Friday, February 22, 2008


Blow poster"Either one of you guys speak Spanish?" asks Johnny Depp's character, George Jung, near the beginning of Ted Demme's Blow. He and his friends have started up a smallscale drug-dealing operation, and they realize it's time to step up a gear, and so also go to the source. Which is necessarily to go to Latin America. So the next scene sees them South of the Border, in Puerto Vallarta, asking around all the bars and shops: "¿A cómo el marijuana?" "¿Dónde está pot?" "¿El weed?" To deal drugs efficiently and effectively, you have to become at least a little bit Latin.

And such is Jung's trajectory: at first his language skills are abysmal, and he is clearly a fish out of water when trying to negotiate with the locals. But drug runners soon learn how to blend in: how else do they make their way past customs and airport security barriers? A stand-out sequence shows Jung walking through a baggage hall in what is almost a trance, trying to keep calm by fixing his mind on other things: "a fun party, a moment of triumph, a sexual encounter." But there's always some revealing detail that indicates that the mule is not any other ordinary passenger; here, the fact that Jung has gone down to Colombia just for the day, and that his hollow-bottomed suitcase contains a random assortment of clothes, including a pair of women's underwear.

As Jung climbs the narcotraffic hierarchy, his Spanish improves and he even takes on a Latina wife. He becomes increasingly estranged from his all-American Massachusetts upbringing, and not merely because of the massive amounts of cash that he suddenly has to spend. This is a story about the distance that opens up between parents and children: the breach that separates George from his mother and father has much to do with his social and geographic mobility. (Ironically, by contrast he subsequently loses touch with his own daughter thanks to his own later immobility, as federal inmate number 19225004 doing time as a consequence of his border-breaching career.) At the same time, he also becomes increasingly flamboyant. What's the point of pulling in millions of ill-gotten dollars if you don't get a bigger house, a new car, loud clothes? This is the paradox of the drug trade: it's about both blending in and standing out.

The drug trade is in some ways capitalism at its purest: flows of an eminently disposable commodity criss-cross with tidal waves of cash, in both directions in defiance of any attempts at bureaucratic regulation or taxation. Indeed, the film opens with a depiction of the near-seamless chain of production, distribution, and consumption from coca harvest in Colombia to trans-Caribbean plane flight to guys doing a line in Miami. Latin America has the comparative advantage of millennia cultivating the raw product; North America has an almost limitless market for the finished goods. The laws of supply and demand dictate that nothing will get in the way of the transnational trade.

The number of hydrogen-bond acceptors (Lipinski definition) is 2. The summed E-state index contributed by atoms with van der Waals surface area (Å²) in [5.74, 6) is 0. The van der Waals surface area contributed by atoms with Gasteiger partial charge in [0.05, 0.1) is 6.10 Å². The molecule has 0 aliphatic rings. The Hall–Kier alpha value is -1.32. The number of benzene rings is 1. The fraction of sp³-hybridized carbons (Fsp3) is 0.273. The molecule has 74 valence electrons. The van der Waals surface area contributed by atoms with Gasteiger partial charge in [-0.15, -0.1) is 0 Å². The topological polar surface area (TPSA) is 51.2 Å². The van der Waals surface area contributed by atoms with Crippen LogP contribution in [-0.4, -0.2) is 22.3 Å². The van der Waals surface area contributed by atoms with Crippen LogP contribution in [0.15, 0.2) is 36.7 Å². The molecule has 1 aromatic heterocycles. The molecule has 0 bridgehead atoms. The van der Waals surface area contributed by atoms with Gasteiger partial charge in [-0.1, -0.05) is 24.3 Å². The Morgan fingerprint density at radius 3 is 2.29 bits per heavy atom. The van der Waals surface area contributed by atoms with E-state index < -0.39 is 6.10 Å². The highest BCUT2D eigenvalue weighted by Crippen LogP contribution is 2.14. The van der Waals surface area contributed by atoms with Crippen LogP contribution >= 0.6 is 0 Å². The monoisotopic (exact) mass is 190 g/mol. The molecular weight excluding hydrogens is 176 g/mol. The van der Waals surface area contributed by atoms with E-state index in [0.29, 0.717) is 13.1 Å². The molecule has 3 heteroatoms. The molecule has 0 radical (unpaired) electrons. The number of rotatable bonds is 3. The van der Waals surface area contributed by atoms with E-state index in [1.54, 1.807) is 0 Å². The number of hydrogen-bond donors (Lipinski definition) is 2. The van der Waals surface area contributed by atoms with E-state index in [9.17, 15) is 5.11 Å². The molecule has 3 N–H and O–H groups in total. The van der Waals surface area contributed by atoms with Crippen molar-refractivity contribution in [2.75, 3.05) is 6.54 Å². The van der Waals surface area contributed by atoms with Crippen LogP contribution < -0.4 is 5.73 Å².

Blow still
But the film also portrays the cultural effects of these hemispheric exchanges. Jung claims essentially to have introduced the cocaine habit to the United States, implanting it first in California among the Hollywood set, from which it then spread irresistibly Eastwards. "It exploded on the American culture like an atomic bomb," we're told. The movie neglects to show the victims of this bomb. Indeed, practically the only victim is George himself, it seems, a smart businessman and loving father who is caught only with his final delivery, whose profits are destined to giving his child a better life. But it emphasizes the massive cultural changes that affect the United States from the 1960s to the 1980s, transformations irredeemably connected to the fact that the country is awash with Latin stimulants and narcotics.

In the course of the United States' drug-driven metamorphosis, this movie suggests, it also becomes more cosmopolitan and more colourful, if not necessarily any happier. Blow ends with an image of painful nostalgia, of Jung the prisoner imagining that his now grown-up daughter might visit him in prison. But she doesn't and she won't. With the war on drugs, new enclosures have sprung up as the USA becomes the one of the world's most incarcerated societies. But again, the emphasis is on the barriers between generations: national cultural differences disappear, Americans become Latin which Latins are infused with the American spirit of pioneer capitalism, but implicitly the price to be paid is an unbridgeable chasm between past and present, old and young.

YouTube Link: movie trailer.

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